There’s a behavioral psychologist at Emory named Franz de Waal who’s done some interesting studies on reciprocity and fairness among primates; even Capuchins are hardwired to stop working when things are perceived to be unfair – they protest too! (http://www.rijnlandmodel.nl/achtergrond/sociologie/samenwerking_dieren_waal.htm). I think when a complex social system develops bottlenecks in how resources are divvied up, and the rewards become disconnected from how they’re earned, the system is hardwired to break down a bit.

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  3. Greg Laudeman said:

    I’m curious about why you found this article particularly worrisome. Was it the facts of the article? It’s implications?

    To me, and I’ve seen this personally, the tragedy is that the Mrs. L’s of the world want to learn but instead she is mindlessly taught because that’s what the factory does. There was apparently no assessment of her prior knowledge. She was just mechanistically shunted into the writing class.

    The larger tragedy is that higher education is apparently incapable of institutional learning, of methodically changing its behavior to be more successful. Burgeoning student populations keep us from coming to grips with our failure to learn. What happens when the baby boom echo fades? Will universities be like poor ol’ Wiley Coyote, suddenly realize he’s run off the edge and is standing on thin air?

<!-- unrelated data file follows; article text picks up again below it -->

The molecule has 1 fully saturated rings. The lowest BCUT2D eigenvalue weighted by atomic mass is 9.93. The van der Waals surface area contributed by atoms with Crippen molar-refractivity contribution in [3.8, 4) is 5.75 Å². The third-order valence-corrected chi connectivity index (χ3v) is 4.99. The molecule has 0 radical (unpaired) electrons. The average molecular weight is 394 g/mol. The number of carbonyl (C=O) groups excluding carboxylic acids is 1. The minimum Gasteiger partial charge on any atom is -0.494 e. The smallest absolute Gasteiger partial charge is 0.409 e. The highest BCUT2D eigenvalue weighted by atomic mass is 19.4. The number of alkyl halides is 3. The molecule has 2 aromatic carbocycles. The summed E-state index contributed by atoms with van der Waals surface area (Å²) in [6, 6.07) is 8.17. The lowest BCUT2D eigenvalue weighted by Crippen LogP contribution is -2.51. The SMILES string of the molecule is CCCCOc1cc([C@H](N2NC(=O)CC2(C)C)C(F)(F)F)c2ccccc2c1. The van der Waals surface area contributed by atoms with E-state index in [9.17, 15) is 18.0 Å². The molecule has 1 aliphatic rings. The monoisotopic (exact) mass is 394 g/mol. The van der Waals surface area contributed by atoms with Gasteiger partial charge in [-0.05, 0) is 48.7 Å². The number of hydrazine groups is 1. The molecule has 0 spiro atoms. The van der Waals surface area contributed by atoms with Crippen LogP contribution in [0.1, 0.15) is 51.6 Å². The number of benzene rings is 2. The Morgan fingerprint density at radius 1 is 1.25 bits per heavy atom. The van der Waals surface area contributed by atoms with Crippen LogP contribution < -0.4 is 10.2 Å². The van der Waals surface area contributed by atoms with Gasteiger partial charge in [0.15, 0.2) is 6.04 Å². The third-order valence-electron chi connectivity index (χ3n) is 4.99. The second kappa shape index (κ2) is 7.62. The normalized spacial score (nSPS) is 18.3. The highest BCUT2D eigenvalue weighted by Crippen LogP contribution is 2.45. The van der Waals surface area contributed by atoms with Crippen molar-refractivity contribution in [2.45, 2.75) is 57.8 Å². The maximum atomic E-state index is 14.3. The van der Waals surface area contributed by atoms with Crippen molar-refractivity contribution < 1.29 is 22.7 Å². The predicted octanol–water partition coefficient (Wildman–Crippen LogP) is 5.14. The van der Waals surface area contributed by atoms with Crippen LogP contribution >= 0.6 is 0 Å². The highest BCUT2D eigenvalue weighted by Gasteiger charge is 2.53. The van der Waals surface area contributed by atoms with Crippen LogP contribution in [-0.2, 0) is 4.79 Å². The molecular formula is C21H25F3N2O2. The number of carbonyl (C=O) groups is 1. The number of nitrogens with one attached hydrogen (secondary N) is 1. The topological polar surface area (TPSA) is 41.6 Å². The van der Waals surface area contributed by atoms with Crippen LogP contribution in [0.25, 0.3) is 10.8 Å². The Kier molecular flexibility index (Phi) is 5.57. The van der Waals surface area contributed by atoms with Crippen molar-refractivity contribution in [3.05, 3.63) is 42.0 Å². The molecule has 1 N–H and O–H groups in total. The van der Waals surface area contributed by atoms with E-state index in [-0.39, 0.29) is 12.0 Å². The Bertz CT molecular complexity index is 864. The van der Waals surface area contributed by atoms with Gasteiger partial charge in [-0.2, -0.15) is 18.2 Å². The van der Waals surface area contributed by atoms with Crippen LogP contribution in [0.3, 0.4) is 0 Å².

Anyway… very curious about what you found worrisome. And, whether you experience anything at GT like what Professor X experienced.

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  4. richde said:

    I think you hit the nail on the head Greg: it’s “what the factory does.”. Professor X seems very upset that students show up to learn without knowing very much. It is a strange profession that penalizes its clients in that way (“I’m sorry sir, I can’t treat your leg fracture. Why don’t you come back when you’re in better health? That will be twelve thousand dollars, please.”)

    Professor X (who by the way is not a professor) does not seem to have thought out alternatives: (1) Maybe Mrs. L. would have been better served in another class, (2) maybe Mrs. L. has a different expected outcome than Professor X. (3) maybe the class is not very good, (4) maybe Professor X is not a very good teacher.

    There are universities that are capable of changing behavior, but not very many of them. It would require experimentation (and therefore the risk of failure) and university presidents like to steer clear of possible failure.

    What I hear reflected at GT and many other universities is much more in line with Spaf’s comments. It is one thing to decry the state of affairs and quite another — as M. Miller points out — to seriously tackle the inequities that lead to that state.